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Now we’ve been home for a few days and I’m so happy to be back to my own little house and rhythms. As nice as vacation is, I think one of the best parts is coming home and feeling a renewed interest in your daily life. I’ve been picking armfuls of flowers, cutting out autumn dresses for Alice, planning new sweaters for the whole family, and have hauled out my paints with the best of intentions. Hope everyone is enjoying the last few weeks of summer!

Alice’s Chunky Lace

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Last week we visited with family in St. Andrews, New Brunswick, where August evenings were chilly enough for Alice to sport her new sweater. I finished this sweater right before we left for our trip, but I had been working on it in fits and spurts for a couple of months. I knew it was going to be huge, so I felt no rush to finish it. Alice currently wears it with sleeves rolled, so I think it will last her at least a year.

The pattern, Olive’s Chunky Lace , was one I have been waiting to knit since Alice was a newborn, as the smallest size is 2 years. I’m not generally one for bulky yarns and chunky knits, but loved this pattern instantly…which is why I copied it right down to the light pink color. I chose to knit it up in Drops Eskimo, a single ply roving-type wool yarn, and I used the Light Powder Pink. The yarn broke on me a few times, but I ended up being quite happy with it, particularly at only $2.60 per ball!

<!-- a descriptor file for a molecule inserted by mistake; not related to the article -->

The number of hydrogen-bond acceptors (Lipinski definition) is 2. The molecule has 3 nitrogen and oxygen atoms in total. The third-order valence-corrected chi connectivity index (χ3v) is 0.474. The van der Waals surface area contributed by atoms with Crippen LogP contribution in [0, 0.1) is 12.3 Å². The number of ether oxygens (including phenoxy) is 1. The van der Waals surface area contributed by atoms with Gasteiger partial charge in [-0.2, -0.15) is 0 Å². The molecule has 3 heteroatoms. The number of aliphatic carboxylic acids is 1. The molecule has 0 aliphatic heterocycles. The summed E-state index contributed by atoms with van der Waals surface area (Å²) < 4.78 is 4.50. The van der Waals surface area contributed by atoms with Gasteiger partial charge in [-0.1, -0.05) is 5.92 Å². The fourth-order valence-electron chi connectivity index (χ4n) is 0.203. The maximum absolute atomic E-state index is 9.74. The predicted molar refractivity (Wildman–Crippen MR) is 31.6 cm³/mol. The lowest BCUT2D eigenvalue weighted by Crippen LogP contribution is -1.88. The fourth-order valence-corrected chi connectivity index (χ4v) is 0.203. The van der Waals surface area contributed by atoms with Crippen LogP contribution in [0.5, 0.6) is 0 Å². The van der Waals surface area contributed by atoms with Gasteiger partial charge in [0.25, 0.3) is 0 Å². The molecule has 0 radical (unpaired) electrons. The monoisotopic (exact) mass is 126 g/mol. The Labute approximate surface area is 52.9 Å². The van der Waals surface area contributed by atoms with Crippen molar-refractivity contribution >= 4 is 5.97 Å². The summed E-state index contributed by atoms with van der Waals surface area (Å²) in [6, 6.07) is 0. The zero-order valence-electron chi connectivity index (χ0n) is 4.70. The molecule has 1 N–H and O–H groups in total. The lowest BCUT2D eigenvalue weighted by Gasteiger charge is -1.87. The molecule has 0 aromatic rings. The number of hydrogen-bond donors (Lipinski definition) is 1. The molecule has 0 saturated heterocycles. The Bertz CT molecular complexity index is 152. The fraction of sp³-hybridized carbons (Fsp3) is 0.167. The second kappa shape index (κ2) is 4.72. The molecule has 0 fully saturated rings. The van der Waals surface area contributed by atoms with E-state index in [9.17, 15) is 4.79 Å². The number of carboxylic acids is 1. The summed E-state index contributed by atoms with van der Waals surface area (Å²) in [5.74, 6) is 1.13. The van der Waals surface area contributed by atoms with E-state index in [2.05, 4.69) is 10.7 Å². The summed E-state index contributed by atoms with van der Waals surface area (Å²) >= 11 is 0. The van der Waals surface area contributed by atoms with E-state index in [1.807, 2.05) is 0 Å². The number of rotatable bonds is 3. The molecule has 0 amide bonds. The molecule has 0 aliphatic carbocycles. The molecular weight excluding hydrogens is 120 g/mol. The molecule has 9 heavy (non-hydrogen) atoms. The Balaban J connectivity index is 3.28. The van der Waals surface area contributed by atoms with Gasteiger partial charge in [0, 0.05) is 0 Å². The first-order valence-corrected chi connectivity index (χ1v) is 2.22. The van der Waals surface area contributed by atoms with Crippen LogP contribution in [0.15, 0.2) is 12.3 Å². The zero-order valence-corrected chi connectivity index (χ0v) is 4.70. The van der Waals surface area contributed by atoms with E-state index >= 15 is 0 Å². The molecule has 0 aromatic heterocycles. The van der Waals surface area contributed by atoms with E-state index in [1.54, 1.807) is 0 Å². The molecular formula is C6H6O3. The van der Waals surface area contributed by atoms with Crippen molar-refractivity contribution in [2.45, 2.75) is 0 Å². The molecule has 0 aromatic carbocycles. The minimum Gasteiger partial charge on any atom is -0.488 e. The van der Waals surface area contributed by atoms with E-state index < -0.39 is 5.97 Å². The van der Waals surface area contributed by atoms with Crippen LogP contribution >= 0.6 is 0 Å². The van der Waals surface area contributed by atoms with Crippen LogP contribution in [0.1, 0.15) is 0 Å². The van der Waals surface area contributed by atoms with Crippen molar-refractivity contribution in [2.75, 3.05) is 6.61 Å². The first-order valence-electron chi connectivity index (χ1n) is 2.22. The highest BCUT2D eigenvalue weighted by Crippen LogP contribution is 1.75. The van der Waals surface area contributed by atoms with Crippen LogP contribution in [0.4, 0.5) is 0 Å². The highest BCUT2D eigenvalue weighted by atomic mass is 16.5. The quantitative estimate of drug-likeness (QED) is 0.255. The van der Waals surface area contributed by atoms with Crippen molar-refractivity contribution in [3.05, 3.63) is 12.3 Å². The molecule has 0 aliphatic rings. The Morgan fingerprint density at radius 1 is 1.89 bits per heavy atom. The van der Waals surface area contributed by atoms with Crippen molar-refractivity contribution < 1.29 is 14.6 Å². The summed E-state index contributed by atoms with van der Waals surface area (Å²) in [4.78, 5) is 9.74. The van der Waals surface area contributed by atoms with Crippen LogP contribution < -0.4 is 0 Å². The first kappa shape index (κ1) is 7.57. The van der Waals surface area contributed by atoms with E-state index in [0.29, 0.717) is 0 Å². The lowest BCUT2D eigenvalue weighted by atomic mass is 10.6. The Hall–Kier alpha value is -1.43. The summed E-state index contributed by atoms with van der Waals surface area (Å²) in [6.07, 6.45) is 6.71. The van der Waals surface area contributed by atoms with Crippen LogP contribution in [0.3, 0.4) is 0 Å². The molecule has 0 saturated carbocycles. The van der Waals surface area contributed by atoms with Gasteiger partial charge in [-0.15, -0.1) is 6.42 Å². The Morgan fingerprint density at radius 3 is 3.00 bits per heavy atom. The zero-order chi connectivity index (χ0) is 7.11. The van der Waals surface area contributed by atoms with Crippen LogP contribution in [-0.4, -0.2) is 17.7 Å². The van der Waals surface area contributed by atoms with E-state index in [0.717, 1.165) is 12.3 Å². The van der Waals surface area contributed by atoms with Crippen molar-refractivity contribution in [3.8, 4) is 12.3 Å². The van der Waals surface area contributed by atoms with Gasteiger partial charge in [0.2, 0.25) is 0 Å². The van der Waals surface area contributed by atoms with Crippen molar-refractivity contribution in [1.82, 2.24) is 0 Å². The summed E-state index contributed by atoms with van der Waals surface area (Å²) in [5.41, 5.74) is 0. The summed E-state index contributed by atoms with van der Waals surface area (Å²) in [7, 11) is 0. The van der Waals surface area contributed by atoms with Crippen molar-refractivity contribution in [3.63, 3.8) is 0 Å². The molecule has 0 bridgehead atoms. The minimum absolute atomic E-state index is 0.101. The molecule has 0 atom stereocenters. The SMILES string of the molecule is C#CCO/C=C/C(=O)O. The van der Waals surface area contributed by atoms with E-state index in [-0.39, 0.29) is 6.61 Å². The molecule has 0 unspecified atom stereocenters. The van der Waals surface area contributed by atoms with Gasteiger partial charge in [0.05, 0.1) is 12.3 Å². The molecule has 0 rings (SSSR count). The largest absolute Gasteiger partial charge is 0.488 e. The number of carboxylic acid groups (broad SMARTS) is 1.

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I thought the pattern was generally well-written and easy enough to follow. Alice is small for her age so while it’s clearly large on her, I think the sizing was pretty good. If I were to knit this again I think I’d knit the sleeves down from the top instead of knitting them separately and setting them in. For whatever reason I had trouble making them fit in neatly.

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I’m very happy with the finished product- it seems to me to be a comfortable yet pretty play sweater, which is exactly what I was going for. I saw that the designer recently wrote the pattern in adult sizes in lighter weight yarn…perhaps I’ll have to add it to my ever-growing list of sweaters to knit.

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Garden Notes- July

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I’m a bit disappointed with my flowers this year, which I am blaming on our ridiculously long, cold, and rainy spring and early summer. Everything is pretty far behind, so I’m still hopeful that in a few more weeks I’ll have some more color. My dahlias have yet to bloom but the plants look gorgeous, so maybe August and September will be beautiful…dahlias are my absolute favorite.